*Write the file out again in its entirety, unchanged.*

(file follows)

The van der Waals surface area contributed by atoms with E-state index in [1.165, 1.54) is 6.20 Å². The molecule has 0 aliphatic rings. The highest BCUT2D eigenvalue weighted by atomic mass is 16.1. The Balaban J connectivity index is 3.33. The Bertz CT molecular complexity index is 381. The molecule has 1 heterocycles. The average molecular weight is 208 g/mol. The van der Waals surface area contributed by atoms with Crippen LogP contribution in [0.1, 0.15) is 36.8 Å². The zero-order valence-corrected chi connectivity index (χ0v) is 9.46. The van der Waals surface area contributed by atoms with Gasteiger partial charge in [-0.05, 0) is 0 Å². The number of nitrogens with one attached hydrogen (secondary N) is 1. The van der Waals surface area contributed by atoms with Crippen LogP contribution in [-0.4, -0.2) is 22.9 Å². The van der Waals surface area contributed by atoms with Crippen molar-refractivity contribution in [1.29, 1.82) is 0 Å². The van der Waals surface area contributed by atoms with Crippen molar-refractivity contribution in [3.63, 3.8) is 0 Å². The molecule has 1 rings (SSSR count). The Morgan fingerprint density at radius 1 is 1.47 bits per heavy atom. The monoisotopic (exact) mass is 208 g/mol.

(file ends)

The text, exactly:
The van der Waals surface area contributed by atoms with E-state index in [1.165, 1.54) is 6.20 Å². The molecule has 0 aliphatic rings. The highest BCUT2D eigenvalue weighted by atomic mass is 16.1. The Balaban J connectivity index is 3.33. The Bertz CT molecular complexity index is 381. The molecule has 1 heterocycles. The average molecular weight is 208 g/mol. The van der Waals surface area contributed by atoms with Crippen LogP contribution in [0.1, 0.15) is 36.8 Å². The zero-order valence-corrected chi connectivity index (χ0v) is 9.46. The van der Waals surface area contributed by atoms with Gasteiger partial charge in [-0.05, 0) is 0 Å². The number of nitrogens with one attached hydrogen (secondary N) is 1. The van der Waals surface area contributed by atoms with Crippen LogP contribution in [-0.4, -0.2) is 22.9 Å². The van der Waals surface area contributed by atoms with Crippen molar-refractivity contribution in [1.29, 1.82) is 0 Å². The van der Waals surface area contributed by atoms with Crippen molar-refractivity contribution in [3.63, 3.8) is 0 Å². The molecule has 1 rings (SSSR count). The Morgan fingerprint density at radius 1 is 1.47 bits per heavy atom. The monoisotopic (exact) mass is 208 g/mol.